Opportunity knocks, hope answers

Opportunity Knocks: How Hard Work, Community, And Business Can Improve Lives and End Poverty, Tim Scott, Hachette Book Group, pp. 280, $27.57, ISBN: 154605913X

It’s common to look at American politics, but politics anywhere, and lament the division and lack of progress.

All camps feel like they’re losing ground.

Tim Scott – Republican Senator from South Carolina – is the counterweight to this.

A descendant of West African slaves, Scott’s memoir takes us through his journey as a lousy academic performer in school – pigeonholed like so many other young black men to either ‘make it’ in entertainment or the NFL – to small businessman, community advocate and, after learning the art of persuasion, state Senator.

Genuinely committed to public service, and not scared to explain his faith, it’s a refreshing journey, especially from a part of the world where republicans don’t share the same complexion.

“Winning a seat county-wide as a black Republican said a lot about how far we had come as a community where the Civil War started,” he writes of his first electoral race. “That kind of a win shows kids with a childhood like mine that there is a path to achieve your dreams, and I hope it brings a different perspective to the party as a whole. But on the other hand, I was not elected because I was black. I was elected because people believed in my positions, and they knew that I cared about making their lives better.”

Making lives better.

It’s this message that set the tone for his landmark and Trump-supported Opportunity Zones legislation – lowering tax to stimulate potentially billions to distressed communities.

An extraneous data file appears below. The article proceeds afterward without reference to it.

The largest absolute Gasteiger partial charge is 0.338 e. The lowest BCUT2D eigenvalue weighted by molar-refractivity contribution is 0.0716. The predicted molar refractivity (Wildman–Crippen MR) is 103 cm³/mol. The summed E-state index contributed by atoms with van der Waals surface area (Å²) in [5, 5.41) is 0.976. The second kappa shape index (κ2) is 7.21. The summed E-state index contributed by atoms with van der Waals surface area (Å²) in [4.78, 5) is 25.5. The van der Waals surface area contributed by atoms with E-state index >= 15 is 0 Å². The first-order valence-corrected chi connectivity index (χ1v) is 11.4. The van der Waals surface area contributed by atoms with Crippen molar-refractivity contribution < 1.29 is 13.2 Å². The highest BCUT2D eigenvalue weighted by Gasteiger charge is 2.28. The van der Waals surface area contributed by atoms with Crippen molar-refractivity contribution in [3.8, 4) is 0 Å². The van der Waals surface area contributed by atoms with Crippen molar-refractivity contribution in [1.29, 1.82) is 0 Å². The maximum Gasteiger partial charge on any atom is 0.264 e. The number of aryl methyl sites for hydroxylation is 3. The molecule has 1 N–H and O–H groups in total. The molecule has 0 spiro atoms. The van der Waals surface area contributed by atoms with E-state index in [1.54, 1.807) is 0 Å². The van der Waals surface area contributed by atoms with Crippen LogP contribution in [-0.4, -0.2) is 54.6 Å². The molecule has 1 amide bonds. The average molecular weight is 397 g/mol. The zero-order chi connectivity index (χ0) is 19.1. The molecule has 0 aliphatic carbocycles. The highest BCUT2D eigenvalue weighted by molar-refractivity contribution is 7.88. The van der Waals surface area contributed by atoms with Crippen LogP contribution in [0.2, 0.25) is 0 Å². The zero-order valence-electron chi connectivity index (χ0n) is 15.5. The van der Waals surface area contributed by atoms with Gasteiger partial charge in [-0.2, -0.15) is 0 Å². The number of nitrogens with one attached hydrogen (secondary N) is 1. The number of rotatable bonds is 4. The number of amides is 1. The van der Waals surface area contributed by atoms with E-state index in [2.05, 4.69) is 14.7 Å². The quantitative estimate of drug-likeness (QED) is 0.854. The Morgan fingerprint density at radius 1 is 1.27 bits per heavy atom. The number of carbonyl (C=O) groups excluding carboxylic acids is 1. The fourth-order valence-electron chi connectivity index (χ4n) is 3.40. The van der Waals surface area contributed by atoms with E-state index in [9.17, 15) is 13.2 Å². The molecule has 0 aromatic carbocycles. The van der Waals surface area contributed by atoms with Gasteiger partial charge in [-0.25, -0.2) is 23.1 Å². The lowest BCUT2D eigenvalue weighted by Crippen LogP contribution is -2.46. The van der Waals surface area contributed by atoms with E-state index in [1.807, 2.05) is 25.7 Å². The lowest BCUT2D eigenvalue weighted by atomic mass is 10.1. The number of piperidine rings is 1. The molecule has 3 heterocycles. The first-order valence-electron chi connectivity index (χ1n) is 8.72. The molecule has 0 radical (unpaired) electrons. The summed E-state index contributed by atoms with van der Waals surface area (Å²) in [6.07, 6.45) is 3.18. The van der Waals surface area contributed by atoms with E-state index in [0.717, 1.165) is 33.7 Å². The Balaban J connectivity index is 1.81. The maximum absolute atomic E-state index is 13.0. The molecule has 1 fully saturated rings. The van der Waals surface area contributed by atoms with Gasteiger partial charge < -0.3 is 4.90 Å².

Applying legislation like this, rather than through spending or budget ‘earmarks’, which Scott decries, demands a high degree of legislative skill.

It is, after all, an unfortunate but necessary reality that modern government reform requires scalpels and not sledgehammers. And here Scott – a confessed “numbers are my friend” kind-of-guy – brings strong acumen in finance and the impenetrable US tax code.

But while Scott knows the details, he also appreciates the elements that are more important – the fusion of history, opportunity, genuine progress and timeless principles.

“Imagine a ten-year-old boy with the grizzled hands of an old factory worker,” he writes of his grandfather that picked cotton, “and you start to get a sense for just how difficult this work was. He did this for years and years.”

“We have made much progress,” he adds. “Imagine a restaurant or a public square attempting today to have a whites-only water fountain, or black students not being allowed to attend the University of Mississippi.”

Rounding out his message of opportunity, he seems to say, is to never forget that we’ve never had it so good.

American exceptionalism, he adds, is not excessive or misplaced pride but a “willingness to sacrifice for others.”

And, of solidarity, he says “part of what binds us together as a nation is the shared experiences of our pasts. Even if you were raised in the South, growing up on a farm, you had something in common with the factory worker’s kid growing up outside Detroit.”

Part of what makes Scott’s messages so special is that these aren’t just words – he has lived them.

His disposal of putting ‘identity’ first, and seeing himself as an individual, explains why a Latino business owner helped him realise his own potential, how his best friend Trey Gowdy is a former US prosecutor and how, after carefully door-knocking a house with a Confederate flag, emerged with a ‘Tim Scott’ sign on the front yard.

“My dream is to see every single child and each family across this nation know that they have the opportunity to succeed, and that the American Dream is within their grasp.”

Sometimes, in our politics, it’s not so much the message but the package within which it’s delivered.

And if we celebrate individuals, with good positions and genuine messages of opportunity, then we’ll find not only more Tim Scotts but also our better messengers of hope.

Image source: Tim Scott Senate

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